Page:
Gregory Bull, AP
Good pictures can be key to selling a home, according to the Wall Street Journal.
"When we saw the photos, we fell in love with our place all over again," Clarissa Padilla told the Wall Street Journal, who was able to get a contract on her condo in Sherman Oaks, Calif., at the price she and her wanted and in less than two weeks. "The colors were so bright, and it made it look fresh and very spacious. It's only 950 square feet. (The pictures) made it look huge."
Home listings with photos taken by professional photographers get approximately 61 percent more views than listings without, across all price ranges, according to research from Redfin, a real-estate brokerage firm.
"When people are searching for homes, they search by price range, location (and the number of bedrooms and bathrooms). But once they have the list, the visual piece becomes a larger and more important part of the decision," a spokeswoman for Redfin, Jani Strand, told the Wall Street Journal.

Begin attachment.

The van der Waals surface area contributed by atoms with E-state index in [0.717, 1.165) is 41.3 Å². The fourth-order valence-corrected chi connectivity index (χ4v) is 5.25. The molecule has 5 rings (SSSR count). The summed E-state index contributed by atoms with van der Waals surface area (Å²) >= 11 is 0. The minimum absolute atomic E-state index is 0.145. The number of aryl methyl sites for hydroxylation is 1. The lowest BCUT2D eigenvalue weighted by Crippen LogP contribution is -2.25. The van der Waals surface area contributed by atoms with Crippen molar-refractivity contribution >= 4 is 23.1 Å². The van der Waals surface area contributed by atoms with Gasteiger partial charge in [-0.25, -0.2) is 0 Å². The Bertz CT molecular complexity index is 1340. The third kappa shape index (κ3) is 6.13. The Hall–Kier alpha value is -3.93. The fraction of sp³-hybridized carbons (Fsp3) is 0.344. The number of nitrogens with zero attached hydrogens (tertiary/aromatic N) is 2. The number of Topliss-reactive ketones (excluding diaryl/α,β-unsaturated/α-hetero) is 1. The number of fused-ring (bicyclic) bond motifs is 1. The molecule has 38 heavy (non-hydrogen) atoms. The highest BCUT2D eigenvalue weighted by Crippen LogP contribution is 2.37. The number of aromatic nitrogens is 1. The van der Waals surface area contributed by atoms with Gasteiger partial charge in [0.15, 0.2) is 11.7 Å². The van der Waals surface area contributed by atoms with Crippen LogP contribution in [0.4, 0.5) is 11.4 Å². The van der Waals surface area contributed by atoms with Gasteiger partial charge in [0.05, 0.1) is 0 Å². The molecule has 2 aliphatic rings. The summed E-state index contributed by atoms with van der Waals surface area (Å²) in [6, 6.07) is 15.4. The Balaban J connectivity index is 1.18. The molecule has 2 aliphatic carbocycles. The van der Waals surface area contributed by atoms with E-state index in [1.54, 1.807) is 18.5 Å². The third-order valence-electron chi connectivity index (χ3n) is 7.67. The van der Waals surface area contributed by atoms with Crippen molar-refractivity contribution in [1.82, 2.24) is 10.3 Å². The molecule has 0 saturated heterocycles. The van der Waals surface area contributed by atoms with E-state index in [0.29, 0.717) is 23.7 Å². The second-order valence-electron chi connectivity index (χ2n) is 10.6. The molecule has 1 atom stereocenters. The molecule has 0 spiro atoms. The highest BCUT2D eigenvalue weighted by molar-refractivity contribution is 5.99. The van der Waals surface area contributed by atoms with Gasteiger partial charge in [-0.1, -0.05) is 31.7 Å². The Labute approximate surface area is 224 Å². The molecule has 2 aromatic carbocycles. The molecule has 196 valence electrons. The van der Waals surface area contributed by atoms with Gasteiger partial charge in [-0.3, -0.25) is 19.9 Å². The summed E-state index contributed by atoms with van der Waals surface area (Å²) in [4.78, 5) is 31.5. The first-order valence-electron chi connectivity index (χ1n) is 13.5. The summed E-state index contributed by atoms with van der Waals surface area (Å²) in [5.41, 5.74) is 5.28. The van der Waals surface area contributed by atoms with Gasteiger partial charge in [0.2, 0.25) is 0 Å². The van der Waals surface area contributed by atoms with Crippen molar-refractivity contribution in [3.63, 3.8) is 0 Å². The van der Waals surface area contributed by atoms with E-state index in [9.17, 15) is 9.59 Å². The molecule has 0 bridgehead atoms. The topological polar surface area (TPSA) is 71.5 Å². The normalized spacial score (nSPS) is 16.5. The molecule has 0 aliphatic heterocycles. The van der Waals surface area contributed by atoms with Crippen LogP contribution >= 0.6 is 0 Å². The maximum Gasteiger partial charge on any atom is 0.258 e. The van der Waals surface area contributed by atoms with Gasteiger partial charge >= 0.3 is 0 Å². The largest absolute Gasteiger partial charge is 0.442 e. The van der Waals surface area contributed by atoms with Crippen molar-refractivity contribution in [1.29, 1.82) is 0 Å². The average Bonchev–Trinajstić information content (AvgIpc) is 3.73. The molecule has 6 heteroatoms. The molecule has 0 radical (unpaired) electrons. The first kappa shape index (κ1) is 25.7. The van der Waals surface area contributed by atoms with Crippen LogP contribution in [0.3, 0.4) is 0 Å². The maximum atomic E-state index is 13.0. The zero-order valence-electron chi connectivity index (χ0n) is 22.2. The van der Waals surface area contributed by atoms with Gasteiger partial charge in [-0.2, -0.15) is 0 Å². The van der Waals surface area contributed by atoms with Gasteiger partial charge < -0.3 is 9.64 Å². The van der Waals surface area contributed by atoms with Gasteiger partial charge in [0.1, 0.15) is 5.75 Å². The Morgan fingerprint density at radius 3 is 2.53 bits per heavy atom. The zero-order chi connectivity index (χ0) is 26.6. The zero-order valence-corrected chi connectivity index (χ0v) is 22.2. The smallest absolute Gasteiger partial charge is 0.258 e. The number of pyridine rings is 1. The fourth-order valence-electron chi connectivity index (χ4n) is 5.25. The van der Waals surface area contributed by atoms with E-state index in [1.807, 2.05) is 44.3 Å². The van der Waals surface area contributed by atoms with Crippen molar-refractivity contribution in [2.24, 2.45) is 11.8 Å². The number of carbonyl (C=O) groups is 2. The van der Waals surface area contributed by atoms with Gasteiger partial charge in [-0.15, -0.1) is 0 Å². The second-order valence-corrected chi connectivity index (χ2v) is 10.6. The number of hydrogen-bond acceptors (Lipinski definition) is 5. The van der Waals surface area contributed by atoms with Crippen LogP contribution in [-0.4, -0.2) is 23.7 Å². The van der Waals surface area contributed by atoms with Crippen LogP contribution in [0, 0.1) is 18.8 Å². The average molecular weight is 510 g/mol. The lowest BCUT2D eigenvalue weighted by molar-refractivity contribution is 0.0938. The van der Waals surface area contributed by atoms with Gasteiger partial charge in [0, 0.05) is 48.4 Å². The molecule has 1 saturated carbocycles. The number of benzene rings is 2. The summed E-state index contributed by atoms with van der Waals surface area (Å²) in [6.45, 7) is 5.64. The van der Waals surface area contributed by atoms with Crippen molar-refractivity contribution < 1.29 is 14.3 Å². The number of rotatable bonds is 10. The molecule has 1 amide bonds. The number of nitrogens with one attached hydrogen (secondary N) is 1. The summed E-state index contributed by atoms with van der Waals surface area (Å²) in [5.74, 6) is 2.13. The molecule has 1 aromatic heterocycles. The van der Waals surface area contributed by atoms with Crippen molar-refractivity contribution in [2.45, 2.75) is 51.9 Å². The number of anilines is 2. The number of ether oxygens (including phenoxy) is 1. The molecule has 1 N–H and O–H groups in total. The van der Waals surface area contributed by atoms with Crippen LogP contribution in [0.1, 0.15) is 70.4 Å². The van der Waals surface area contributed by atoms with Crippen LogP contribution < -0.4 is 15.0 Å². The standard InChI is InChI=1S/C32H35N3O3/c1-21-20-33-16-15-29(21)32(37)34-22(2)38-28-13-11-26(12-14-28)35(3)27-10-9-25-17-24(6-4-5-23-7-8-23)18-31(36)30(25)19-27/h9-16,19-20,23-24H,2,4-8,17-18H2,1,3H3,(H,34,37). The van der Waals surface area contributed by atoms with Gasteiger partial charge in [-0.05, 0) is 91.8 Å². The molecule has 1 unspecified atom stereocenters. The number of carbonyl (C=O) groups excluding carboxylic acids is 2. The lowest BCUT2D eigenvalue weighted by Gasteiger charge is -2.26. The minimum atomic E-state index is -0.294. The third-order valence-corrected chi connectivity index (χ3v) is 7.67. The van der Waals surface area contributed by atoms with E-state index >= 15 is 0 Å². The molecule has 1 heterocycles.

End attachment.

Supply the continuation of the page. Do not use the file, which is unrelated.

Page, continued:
About 98 percent of homebuyers who looked for a home online said photos were among the most useful features on websites, according to the National Association of Realtors.
- Protesters from across U.S. arrested at Utah...
- Z'Tejas closing after 13 years at The Gateway
- Dave Ramsey says: Don't leave an estate with...
- Balancing act: Survey says lack of balance,...
- New solar energy project at Utah Olympic Oval...
- Parks visitors spent $596M in Utah last year
- Company plans to hire up to 1,000 new...
- $1.8B project to take Salt Lake City...
- Obama gives protection to gay,... 6
- Protesters from across U.S. arrested at... 6
- New solar energy project at Utah... 5
- Future of Draper Park School building... 4
- Balancing act: Survey says lack of... 3
- Parks visitors spent $596M in Utah last... 3
- Beef pollutes more than pork, poultry,... 2
- Airlines scrap Israel flights over... 2